Nokia N97: The re-reviewMikey 10 comments
A little over six months on, I thought I'd re-review the Nokia N97. This is the first time this site has reviewed the same product twice, but given that I still come across people in my travels who are interested in the phone, it makes sense to see if things have improved since many software updates have been released for it.
The last time I talked about the Nokia N97 it was obvious the phone needed some work. With the Phone OS now big business, Nokia should really retire the aging and embarrassing in comparison Symbian OS.
But OS aside, the N97 by all rights should be a good phone. It has a whopping 32gb of dedicated memory, and physical keyboard, and a large touchscreen. So when specs are deceiving, it means the marketing team are doing their job properly.
Three software updates later and the Nokia N97 should be cruising along nicely, but it seems things aren't any better and in some areas even worse. Here's a few reasons why I can not recommend anybody purchase this phone.
The memory hoax
The 32gb of memory while it does exist, it can not be used for the OS's actual memory. That task has a piddly 128mb reserved for it. Seriously, 128mb. With such a piss poor amount of memory available, the phone constantly comes close to using all available RAM, even when you install apps on the 32gb area. This often causes apps to quit or the phone to just resent when it runs out of memory, and if it manages to survive that then it simply runs like a snail.
There is no known cure for this problem, other than to remove as many apps as you can (which usually doesn't do anything to recover memory from the phone RAM) or to a complete factory reset. I have done this no less than 3 times, and I can tell you that each time is a miserable experience. The Nokia app that allegedly backs up all your programs and settings actually doesn't work for all of them.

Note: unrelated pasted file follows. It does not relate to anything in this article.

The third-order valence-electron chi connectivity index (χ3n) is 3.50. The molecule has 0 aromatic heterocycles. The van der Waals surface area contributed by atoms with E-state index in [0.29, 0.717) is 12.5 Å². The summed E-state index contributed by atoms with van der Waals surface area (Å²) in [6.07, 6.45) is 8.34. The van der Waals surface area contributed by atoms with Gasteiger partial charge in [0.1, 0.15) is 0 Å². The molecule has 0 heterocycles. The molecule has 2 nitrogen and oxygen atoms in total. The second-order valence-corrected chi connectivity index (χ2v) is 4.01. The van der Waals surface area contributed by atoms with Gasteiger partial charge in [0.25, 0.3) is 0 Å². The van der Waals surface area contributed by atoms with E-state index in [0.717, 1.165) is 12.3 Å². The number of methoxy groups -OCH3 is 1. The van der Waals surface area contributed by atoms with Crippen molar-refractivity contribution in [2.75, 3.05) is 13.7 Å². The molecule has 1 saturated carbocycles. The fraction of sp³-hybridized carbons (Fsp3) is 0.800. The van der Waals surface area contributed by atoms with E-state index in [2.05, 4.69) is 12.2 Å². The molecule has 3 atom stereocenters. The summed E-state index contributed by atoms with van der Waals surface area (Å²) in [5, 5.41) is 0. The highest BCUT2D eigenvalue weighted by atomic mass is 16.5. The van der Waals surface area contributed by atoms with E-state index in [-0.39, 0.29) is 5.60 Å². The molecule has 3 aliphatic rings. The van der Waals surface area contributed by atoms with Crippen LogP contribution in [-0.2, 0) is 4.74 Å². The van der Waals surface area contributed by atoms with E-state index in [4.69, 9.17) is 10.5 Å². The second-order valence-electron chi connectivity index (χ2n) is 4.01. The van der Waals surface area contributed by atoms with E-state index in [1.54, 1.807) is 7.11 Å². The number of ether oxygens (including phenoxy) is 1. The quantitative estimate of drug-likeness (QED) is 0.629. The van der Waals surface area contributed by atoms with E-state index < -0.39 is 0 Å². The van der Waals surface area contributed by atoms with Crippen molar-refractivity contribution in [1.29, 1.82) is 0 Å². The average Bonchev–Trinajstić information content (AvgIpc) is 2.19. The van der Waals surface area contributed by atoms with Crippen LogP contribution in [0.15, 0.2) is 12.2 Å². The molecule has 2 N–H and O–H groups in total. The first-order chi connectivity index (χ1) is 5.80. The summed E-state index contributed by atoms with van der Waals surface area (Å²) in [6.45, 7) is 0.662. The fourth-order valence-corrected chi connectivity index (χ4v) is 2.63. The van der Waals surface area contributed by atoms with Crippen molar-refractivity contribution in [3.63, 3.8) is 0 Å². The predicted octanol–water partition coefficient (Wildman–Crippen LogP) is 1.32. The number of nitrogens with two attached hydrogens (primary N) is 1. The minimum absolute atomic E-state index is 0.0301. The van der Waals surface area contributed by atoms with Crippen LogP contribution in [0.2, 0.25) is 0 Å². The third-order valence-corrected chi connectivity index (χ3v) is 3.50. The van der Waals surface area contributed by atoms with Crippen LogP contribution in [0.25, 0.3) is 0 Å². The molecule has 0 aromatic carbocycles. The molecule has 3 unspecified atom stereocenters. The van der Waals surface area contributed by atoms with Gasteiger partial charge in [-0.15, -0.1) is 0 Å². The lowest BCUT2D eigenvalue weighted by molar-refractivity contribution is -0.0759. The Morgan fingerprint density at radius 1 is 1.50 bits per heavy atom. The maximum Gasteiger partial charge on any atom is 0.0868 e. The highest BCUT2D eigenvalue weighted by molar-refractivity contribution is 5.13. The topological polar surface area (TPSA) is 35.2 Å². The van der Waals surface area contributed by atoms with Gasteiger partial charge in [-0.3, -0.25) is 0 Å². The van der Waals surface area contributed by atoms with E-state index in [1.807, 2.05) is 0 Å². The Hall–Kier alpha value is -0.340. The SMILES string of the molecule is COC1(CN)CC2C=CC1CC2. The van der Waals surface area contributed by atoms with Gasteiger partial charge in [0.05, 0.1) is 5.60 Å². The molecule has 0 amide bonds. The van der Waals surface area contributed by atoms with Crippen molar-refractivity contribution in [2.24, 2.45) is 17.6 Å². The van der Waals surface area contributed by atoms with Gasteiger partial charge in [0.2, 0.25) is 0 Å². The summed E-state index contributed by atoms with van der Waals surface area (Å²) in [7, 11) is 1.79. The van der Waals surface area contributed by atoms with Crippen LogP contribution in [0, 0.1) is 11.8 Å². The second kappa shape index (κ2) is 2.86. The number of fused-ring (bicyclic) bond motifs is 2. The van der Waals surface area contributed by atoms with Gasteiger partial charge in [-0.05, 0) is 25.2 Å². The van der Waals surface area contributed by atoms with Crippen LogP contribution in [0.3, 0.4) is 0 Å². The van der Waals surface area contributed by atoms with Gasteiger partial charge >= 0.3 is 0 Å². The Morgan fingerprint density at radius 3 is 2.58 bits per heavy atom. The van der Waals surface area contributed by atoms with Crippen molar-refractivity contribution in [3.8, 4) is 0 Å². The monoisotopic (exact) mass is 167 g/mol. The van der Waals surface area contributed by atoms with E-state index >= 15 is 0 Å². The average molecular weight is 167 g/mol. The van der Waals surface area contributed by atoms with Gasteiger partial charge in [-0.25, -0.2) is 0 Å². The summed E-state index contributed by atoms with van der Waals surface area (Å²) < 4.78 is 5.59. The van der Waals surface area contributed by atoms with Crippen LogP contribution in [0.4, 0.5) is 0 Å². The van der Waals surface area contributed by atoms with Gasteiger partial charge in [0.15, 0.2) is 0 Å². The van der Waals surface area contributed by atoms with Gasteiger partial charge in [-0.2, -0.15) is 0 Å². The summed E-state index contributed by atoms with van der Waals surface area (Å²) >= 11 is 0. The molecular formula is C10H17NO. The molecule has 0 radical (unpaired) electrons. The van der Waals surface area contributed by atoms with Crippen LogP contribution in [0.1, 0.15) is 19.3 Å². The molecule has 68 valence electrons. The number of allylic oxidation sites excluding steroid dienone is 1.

Whoever made the decision at Nokia to only commit 128mb of RAM to what is supposed to be a flagship device should surely have their arse kicked for infinity.
The 32gb memory partition is slow
And I mean tediously slow. Slipping through tracks will nearly always take about 10 seconds for the album art to catch up. So you're listing to Queens of the Stone Age but seeing the album cover for Joanna Newsome.
When making a backup of all your data, given this could be several gigabytes, it can take the best part of several hours.
The epilepsy bug
For reasons I haven't been able to work out, every now and then and sometimes when listing to music, the phone will simply black out and become stuck on a permanent vibrate. The strangest part is that the music keeps playing. This happens twice a week or more now.
The sliding lock switch
It's so buggy it's often unusable. When the phone rings the screen will ask you to slide on it to answer, but I prefer to unlock the phone first with the physical switch. This is because sometimes the onscreen action doesn't work. And so the phone gets confused, and sometimes you can't do anything to answer the call or access it at all. The only remedy I've been able to find is to pull the battery and boot again.